Bernanke expects moderate growth, slower inflationBernanke was as explicit as I think it's possible to be about how he views the economy, given that he doesn't know what's going to happen in coming weeks and months. On inflation:
WASHINGTON (MarketWatch) -- Despite heightened risks from the contraction in housing and the slump in manufacturing, the U.S. economy will most likely achieve moderate growth this year with gradually slowing inflation, Federal Reserve Chairman Ben Bernanke said Wednesday.
"Overall, the economy appears likely to continue to expand at a moderate pace over coming quarters," he said. He doesn't see a recession coming this year.
In prepared testimony to the congressional Joint Economic Committee, Bernanke expanded on the Federal Open Market Committee's statement from last week's meeting, when the committee held interest rates steady.
In response to a question, Bernanke explicitly said the committee is still focused more on fighting inflation, even though "risks had increased on both sides." One big risk: "core inflation remains uncomfortably high." However, core inflation "seems likely to moderate gradually over time," he said.And on the housing market, and slowing economic growth:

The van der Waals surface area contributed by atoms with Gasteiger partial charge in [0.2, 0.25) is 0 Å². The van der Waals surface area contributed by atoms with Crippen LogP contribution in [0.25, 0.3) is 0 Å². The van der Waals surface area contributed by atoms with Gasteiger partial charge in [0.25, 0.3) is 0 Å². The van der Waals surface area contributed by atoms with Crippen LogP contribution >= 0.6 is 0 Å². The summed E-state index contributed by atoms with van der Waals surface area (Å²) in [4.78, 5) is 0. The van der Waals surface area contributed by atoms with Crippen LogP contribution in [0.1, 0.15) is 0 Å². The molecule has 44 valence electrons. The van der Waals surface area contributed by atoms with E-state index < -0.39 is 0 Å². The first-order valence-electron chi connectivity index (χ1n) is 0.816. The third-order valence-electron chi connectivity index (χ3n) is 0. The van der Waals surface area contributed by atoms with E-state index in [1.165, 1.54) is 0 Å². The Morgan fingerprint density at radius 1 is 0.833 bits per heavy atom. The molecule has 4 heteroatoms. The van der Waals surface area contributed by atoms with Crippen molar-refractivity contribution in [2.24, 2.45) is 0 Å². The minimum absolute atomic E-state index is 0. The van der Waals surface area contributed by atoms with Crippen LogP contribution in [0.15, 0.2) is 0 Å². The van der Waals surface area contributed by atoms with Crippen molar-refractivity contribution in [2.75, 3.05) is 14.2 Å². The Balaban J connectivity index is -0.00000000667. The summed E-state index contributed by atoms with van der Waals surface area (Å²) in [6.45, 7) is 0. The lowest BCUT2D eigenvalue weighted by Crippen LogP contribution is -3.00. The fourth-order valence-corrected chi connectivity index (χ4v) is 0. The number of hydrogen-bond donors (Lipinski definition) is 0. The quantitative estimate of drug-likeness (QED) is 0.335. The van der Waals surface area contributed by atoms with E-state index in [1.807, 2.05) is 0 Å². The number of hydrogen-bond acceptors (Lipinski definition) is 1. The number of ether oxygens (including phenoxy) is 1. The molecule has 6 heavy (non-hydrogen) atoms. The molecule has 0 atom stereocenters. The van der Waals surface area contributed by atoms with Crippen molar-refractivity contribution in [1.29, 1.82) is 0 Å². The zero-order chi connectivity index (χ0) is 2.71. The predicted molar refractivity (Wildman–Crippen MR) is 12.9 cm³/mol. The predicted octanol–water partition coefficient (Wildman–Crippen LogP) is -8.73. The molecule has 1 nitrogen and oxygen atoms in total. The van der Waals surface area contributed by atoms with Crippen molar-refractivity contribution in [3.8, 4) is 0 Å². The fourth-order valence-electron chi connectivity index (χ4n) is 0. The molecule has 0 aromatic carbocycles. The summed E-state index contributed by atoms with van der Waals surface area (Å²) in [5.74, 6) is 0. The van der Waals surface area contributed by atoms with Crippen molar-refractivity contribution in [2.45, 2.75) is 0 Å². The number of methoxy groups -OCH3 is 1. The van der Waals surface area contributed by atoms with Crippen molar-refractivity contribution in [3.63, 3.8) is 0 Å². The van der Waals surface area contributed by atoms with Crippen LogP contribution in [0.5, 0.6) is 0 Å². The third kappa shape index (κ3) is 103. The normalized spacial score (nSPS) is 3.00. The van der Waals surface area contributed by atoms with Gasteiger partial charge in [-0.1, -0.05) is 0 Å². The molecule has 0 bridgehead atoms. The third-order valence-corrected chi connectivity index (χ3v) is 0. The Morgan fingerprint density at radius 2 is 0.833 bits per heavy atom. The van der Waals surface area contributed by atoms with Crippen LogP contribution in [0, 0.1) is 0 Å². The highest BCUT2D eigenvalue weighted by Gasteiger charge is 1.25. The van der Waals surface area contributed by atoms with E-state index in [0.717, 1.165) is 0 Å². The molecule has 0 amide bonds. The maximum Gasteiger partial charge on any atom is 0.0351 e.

"Thus far, the weakness in housing and in some parts of manufacturing does not appear to have spilled over to any significant extent to other sectors of the economy," he said. The Fed chief identified several downside risks to his benign outlook, including the "substantial correction in housing," which could lead to severe financial problems for many individuals.Personally, I think Bernanke really does try to say what he thinks. The only reason that observers might feel differently is that Bernanke doesn't give the markets the information that they really care most about: namely, when will the Fed next raise or lower interest rates? And of course, the reason he doesn't give the markets the answer to that question is primarily because Bernanke himself doesn't know.
"The implications for these developments for the housing market as a whole are less clear," he said. "The impact on the broader economy and financial markets of the problems in the subprime market seems likely to be contained."
...A slowing in capital spending is another risk, heightened by the February durable-goods orders report, which showed further slowing in capital equipment orders. "Despite the recent weak readings, we expect business investment in equipment and software to grow at a moderate pace this year," he said.